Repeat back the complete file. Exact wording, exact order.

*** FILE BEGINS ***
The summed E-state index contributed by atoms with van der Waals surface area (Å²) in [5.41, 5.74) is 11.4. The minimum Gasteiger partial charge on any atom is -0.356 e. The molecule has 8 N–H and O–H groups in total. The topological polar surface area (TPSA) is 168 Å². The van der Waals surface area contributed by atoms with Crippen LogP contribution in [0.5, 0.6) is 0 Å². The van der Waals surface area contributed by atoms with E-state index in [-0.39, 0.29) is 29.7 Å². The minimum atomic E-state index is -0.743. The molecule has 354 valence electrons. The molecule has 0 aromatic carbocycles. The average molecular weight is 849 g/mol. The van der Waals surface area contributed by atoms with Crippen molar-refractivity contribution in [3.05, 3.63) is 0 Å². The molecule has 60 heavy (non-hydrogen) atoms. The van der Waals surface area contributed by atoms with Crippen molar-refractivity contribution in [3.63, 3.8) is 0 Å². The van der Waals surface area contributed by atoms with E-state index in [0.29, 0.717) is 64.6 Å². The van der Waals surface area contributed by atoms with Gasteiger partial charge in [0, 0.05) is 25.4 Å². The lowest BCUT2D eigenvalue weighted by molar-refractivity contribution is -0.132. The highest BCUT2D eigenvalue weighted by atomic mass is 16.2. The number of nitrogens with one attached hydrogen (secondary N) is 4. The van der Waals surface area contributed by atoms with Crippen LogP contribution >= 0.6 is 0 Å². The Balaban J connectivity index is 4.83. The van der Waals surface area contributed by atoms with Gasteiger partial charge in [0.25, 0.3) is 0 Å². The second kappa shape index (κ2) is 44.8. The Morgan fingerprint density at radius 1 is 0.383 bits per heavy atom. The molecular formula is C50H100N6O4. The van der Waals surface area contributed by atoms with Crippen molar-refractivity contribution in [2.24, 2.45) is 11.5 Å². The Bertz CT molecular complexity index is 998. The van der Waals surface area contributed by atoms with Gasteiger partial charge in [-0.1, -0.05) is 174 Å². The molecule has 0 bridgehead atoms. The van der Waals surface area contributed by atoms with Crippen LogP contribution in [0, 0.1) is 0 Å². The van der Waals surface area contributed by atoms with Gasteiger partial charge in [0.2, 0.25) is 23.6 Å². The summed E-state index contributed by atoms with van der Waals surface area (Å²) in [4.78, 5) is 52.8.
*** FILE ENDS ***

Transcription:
The summed E-state index contributed by atoms with van der Waals surface area (Å²) in [5.41, 5.74) is 11.4. The minimum Gasteiger partial charge on any atom is -0.356 e. The molecule has 8 N–H and O–H groups in total. The topological polar surface area (TPSA) is 168 Å². The van der Waals surface area contributed by atoms with Crippen LogP contribution in [0.5, 0.6) is 0 Å². The van der Waals surface area contributed by atoms with E-state index in [-0.39, 0.29) is 29.7 Å². The minimum atomic E-state index is -0.743. The molecule has 354 valence electrons. The molecule has 0 aromatic carbocycles. The average molecular weight is 849 g/mol. The van der Waals surface area contributed by atoms with Crippen molar-refractivity contribution in [3.05, 3.63) is 0 Å². The molecule has 60 heavy (non-hydrogen) atoms. The van der Waals surface area contributed by atoms with Crippen molar-refractivity contribution in [3.63, 3.8) is 0 Å². The van der Waals surface area contributed by atoms with E-state index in [0.29, 0.717) is 64.6 Å². The van der Waals surface area contributed by atoms with Gasteiger partial charge in [0, 0.05) is 25.4 Å². The lowest BCUT2D eigenvalue weighted by molar-refractivity contribution is -0.132. The highest BCUT2D eigenvalue weighted by atomic mass is 16.2. The number of nitrogens with one attached hydrogen (secondary N) is 4. The van der Waals surface area contributed by atoms with Crippen LogP contribution >= 0.6 is 0 Å². The Balaban J connectivity index is 4.83. The van der Waals surface area contributed by atoms with Gasteiger partial charge in [0.25, 0.3) is 0 Å². The second kappa shape index (κ2) is 44.8. The Morgan fingerprint density at radius 1 is 0.383 bits per heavy atom. The molecular formula is C50H100N6O4. The van der Waals surface area contributed by atoms with Crippen molar-refractivity contribution in [2.24, 2.45) is 11.5 Å². The Bertz CT molecular complexity index is 998. The van der Waals surface area contributed by atoms with Gasteiger partial charge in [-0.1, -0.05) is 174 Å². The molecule has 0 bridgehead atoms. The van der Waals surface area contributed by atoms with Crippen LogP contribution in [0, 0.1) is 0 Å². The van der Waals surface area contributed by atoms with Gasteiger partial charge in [0.2, 0.25) is 23.6 Å². The summed E-state index contributed by atoms with van der Waals surface area (Å²) in [4.78, 5) is 52.8.